This post discusses the basic steps to applying for a stay pending judicial review of an agency order. Suppose an agency enters a final order suspending your license, and you timely appeal the order.  If you want to potentially continue working pending judicial review of the order, then you must apply for a stay of the order.  This is because the filing of a notice of administrative appeal or petition to review non-final agency action does not automatically stay the order.  Fla. R. App. P. 9.190(e)(1).

The process for staying agency orders is generally governed under Florida Rule of Appellate Procedure 9.190(e)(2).  That rule discusses three types of agency orders:  emergency suspension orders, non-emergency license suspension orders, and all-other type agency orders.

In a blog dated April 1, 2021, I discussed the process for staying emergency suspension orders.  You can access that article here

For non-emergency license suspension orders, the affected party can file a motion to stay directly with the DCA.  The agency then has 10 days to file a response; the response deadline can potentially be shortened if requested by the licensee.  Fla. R. App. P. 9.190(e)(2)(C).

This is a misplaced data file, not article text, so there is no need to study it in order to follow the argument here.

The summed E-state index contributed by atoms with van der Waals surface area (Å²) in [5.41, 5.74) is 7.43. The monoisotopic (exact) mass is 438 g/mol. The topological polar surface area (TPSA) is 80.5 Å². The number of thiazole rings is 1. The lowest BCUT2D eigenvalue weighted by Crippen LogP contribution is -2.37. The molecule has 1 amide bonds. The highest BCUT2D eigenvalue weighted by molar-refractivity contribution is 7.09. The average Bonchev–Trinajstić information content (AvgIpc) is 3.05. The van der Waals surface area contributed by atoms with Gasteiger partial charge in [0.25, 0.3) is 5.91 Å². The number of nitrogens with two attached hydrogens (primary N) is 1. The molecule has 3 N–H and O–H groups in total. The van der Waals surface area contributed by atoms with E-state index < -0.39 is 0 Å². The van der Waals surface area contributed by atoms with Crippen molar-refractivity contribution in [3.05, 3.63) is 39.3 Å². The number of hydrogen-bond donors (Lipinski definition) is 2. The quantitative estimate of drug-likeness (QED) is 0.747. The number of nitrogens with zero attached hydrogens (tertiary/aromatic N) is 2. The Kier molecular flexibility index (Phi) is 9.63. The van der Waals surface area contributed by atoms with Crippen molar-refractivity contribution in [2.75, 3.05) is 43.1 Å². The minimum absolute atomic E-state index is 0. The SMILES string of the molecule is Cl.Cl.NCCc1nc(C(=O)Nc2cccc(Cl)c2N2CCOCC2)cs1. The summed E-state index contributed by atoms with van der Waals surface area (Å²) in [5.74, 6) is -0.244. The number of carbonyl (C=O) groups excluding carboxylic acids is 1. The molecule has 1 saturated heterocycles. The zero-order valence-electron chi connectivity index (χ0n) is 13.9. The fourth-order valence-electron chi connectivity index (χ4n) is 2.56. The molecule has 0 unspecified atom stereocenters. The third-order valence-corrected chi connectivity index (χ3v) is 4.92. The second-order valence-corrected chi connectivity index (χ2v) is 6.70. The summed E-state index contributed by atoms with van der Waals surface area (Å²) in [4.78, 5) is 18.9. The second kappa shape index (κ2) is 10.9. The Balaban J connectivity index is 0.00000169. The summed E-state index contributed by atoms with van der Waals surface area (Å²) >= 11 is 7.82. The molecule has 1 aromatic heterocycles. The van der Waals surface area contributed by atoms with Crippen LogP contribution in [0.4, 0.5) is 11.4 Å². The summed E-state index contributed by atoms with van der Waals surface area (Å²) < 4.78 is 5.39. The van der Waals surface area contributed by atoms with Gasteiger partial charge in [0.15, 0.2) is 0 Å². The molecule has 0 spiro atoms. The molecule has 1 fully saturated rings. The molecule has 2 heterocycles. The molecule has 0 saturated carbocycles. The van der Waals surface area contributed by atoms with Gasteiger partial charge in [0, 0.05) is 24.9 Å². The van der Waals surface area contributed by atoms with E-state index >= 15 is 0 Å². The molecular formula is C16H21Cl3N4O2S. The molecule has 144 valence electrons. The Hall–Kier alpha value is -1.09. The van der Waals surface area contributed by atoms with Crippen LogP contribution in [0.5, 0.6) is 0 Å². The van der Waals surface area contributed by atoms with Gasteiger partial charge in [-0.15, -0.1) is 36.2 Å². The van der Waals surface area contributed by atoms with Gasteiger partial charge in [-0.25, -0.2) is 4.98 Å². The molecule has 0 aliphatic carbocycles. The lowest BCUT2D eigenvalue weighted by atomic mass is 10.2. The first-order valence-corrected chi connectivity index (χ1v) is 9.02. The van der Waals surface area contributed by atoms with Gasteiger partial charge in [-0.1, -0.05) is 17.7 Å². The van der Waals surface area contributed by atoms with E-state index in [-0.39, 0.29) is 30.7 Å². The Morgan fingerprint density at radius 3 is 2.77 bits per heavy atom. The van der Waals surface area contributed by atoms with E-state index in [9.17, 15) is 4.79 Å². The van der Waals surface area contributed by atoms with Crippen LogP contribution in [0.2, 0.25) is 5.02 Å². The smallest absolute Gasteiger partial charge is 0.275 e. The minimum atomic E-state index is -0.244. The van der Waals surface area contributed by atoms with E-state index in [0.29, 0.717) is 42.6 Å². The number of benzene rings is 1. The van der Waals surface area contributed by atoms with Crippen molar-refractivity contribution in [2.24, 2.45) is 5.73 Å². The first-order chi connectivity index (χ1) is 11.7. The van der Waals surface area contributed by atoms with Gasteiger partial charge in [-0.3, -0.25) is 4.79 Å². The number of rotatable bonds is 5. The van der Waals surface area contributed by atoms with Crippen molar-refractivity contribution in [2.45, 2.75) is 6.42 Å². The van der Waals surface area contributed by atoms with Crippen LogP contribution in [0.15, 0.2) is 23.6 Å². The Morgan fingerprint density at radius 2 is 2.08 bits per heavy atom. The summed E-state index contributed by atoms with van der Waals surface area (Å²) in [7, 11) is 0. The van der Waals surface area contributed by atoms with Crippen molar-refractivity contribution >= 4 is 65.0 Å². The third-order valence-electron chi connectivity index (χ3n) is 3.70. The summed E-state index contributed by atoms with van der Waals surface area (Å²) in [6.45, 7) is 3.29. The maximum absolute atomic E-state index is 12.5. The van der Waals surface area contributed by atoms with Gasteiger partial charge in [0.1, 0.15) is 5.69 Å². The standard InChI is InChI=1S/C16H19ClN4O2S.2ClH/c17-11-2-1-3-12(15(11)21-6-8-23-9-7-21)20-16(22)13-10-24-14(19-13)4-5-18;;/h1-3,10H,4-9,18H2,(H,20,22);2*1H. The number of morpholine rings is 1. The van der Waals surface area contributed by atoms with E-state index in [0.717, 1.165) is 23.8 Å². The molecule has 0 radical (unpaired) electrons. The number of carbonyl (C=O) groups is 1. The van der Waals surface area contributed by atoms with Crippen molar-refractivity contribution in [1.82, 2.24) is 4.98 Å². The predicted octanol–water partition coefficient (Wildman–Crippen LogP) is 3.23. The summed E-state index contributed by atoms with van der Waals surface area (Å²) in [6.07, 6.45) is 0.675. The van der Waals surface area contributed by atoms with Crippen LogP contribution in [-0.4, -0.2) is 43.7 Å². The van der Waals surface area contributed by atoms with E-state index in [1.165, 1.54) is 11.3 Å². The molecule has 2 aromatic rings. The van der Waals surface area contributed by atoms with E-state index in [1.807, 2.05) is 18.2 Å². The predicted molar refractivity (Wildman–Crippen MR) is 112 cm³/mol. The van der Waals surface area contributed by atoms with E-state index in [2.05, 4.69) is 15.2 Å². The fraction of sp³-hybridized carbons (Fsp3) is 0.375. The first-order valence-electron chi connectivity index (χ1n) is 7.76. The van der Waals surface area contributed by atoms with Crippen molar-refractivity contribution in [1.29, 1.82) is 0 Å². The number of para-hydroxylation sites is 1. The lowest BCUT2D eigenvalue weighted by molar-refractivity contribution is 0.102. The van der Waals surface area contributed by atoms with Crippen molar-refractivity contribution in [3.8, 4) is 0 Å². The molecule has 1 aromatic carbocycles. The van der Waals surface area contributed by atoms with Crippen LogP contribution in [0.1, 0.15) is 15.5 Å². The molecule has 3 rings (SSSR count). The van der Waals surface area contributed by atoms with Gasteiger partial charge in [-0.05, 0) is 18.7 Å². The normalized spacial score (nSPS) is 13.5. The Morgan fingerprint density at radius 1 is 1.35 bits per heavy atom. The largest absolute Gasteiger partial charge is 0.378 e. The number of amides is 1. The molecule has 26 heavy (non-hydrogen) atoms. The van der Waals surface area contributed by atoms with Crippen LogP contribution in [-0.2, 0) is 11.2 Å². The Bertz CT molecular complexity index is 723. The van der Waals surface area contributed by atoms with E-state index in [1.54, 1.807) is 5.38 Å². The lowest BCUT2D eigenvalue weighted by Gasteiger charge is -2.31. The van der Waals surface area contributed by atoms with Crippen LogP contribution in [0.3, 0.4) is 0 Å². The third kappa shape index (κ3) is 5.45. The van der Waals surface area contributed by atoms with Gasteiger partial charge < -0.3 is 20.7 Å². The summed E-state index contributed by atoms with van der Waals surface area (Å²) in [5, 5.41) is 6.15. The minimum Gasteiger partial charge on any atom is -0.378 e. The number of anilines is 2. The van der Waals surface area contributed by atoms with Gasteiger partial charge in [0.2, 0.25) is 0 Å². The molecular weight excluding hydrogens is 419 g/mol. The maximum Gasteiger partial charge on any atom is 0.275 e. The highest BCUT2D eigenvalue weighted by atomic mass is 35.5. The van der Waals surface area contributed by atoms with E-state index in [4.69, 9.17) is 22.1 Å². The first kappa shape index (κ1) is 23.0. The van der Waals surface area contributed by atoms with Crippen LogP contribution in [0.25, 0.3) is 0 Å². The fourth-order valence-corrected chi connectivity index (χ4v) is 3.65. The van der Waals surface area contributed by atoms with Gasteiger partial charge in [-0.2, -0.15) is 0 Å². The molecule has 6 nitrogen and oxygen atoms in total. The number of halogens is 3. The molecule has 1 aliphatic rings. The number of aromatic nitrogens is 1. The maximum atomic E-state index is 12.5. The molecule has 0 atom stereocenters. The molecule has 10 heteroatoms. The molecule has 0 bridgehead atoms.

The motion to stay will likely be granted unless the agency can show that granting a stay would “constitute a probable danger to the health, safety, or welfare of the state.”  Id.  In your motion, you should thus argue that a stay is warranted because of irreparable harm and because granting the stay would not constitute a probable danger.

To request a stay of the “all-other type” orders, the affected party typically must file a motion to stay first with the agency.  If the agency enters an order denying your motion, then you can file a motion in the DCA to review the order.  Fla. R. App. P. 9.190(e)(2)(A).

In certain circumstances, you can file the motion to stay directly with the DCA, foregoing the agency.  But you must show good cause for not first filing the motion with the agency.  Id.  The 2000 Committee Note to Rule 9.190 states that good cause can likely be shown when the agency has collegial heads that meet only occasionally.

To obtain a stay of an “all-other type” order, you generally must show a likelihood of success on the merits and irreparable harm.  Perez v. Perez, 769 So. 2d 389, 391 n. 4 (Fla. 3d DCA 1999).  If seeking review of an agency order denying a motion to stay, the abuse of discretion standard applies.  Mariner Health Care of Nashville, Inc. v. Baker, 739 So. 2d 608, 609 (Fla. 1st DCA 1999).

Jonathan Taylor is an associate attorney with The Law Offices of Moffa, Sutton, & Donnini, P.A.  Mr. Taylor concentrates in the areas of Florida tax appeals and general administrative appeals.  Mr. Taylor also volunteers with Guardian ad Litem to handle appellate matters.  Mr. Taylor can be reached at 954-234-2884 or